A ‘black eye on security’: Why didn’t the Capitol Police stop the rioters?

By Kristin Toussaint

January 06, 2021

When a pro-Trump mob pushed past security and barricades and descended on the U.S. Capitol building on Wednesday, many watching the news wondered where the security and law enforcement officials, who had been strongly deployed ahead of Black Lives Matter protests over the summer, were this time. So did Brian Gant, a veteran of both the FBI, where he worked on domestic and international terrorism along with cybercrime for five years, and the Secret Service, where he did protection assignments and electronic crime work for a decade.

“This is definitely a black eye on security in general, and how this was handled,” says Gant, now an instructor of cybersecurity at Maryville University in St. Louis, Missouri. Gant added that the individuals who rioted, stealing podiums and breaking windows in order to breach the building, should “and hopefully will be charged with the debasement of federal property.”

Even earlier in the day, when Trump supporters were gathered outside the Capitol to protest the counting of electoral votes that would certify President-elect Joe Biden’s victory, but before they stormed the building, Gant says they were clearly too close to the Capitol entrance. That proximity meant “it wouldn’t take much for them to do what they just did, and basically mob and gang up on the Capitol Police,” he says.

It seemed Capitol Police and other law enforcement officials weren’t ready to handle the crowds, despite announcements from the Proud Boys and other Trump supporters that they would be in D.C. on Wednesday. “D.C. [is] very good at handling protest citywide, whether it be at the Capitol or the White House, and I think there was a lack of understanding how volatile the situation could have escalated,” Gant says. “You hate to think if it were another type of people protesting, that is Black Lives Matter or what have you, that they would have initially brought in more presence.”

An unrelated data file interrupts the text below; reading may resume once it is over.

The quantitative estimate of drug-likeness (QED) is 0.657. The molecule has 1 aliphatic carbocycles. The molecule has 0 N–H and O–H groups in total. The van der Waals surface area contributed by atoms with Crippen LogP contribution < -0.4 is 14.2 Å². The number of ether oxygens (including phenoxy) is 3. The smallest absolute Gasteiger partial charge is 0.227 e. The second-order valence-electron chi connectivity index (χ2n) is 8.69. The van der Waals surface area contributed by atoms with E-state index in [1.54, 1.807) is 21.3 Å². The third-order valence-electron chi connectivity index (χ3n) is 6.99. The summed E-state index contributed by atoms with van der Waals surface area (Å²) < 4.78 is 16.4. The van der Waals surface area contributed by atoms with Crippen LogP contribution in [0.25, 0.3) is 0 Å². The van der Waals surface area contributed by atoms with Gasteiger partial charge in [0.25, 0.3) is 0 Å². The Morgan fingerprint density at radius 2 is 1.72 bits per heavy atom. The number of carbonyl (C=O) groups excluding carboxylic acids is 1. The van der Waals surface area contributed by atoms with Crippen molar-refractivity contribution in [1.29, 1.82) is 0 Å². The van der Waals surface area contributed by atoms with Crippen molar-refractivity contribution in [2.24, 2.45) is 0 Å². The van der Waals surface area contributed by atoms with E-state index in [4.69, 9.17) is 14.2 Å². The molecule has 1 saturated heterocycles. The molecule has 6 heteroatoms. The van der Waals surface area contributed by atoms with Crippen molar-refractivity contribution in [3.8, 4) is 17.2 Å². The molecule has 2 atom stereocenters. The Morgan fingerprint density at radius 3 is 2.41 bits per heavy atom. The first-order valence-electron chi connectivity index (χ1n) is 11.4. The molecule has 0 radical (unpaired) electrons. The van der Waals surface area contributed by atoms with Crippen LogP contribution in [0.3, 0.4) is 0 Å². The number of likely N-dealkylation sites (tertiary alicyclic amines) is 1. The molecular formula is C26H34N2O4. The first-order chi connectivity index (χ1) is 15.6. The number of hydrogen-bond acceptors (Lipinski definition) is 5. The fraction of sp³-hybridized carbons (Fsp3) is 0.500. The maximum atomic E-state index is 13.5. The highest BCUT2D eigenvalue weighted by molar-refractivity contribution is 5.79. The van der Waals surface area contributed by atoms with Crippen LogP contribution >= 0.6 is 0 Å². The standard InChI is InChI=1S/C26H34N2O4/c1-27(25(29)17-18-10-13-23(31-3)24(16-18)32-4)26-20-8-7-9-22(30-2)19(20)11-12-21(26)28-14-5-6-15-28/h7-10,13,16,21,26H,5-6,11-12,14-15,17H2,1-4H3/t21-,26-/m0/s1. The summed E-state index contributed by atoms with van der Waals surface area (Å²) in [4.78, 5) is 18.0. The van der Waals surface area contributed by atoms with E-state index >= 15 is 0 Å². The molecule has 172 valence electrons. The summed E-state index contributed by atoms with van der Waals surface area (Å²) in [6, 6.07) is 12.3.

Gant worked security at the first inauguration of President Barack Obama, where the crowds were large and security had to use fences as physical barriers, though sometimes people even pushed over those. “Obviously they didn’t have the intent these pro-Trump supporters had,” he says, which was to delay or stop the electoral vote from being counted. And even as a Secret Service agent, he says he was screened when entering the Capitol building.

Now security will have to be even tighter than expected at Biden’s inauguration, Gant says, which will require coordination from every agency. “Security was already going to be high, but this just amplifies it tenfold,” he says. “It’s going to be considered a national security event, so all of the federal agencies will be in a task force mode as far as making plans with each other. You’re going to have to rely on manpower to secure the area, and that’s going to take all of the agencies to give bodies.”

That coordination and planning clearly wasn’t present Wednesday. While Gant says Capitol Police usually do a great job, they also can’t secure a building like the Capitol on their own without the help of additional law enforcement agencies. “There’s no way [for them alone] to properly protect a building like that, so that’s why that initial planning was just subpar,” he says. “There’s no other way to cut it.”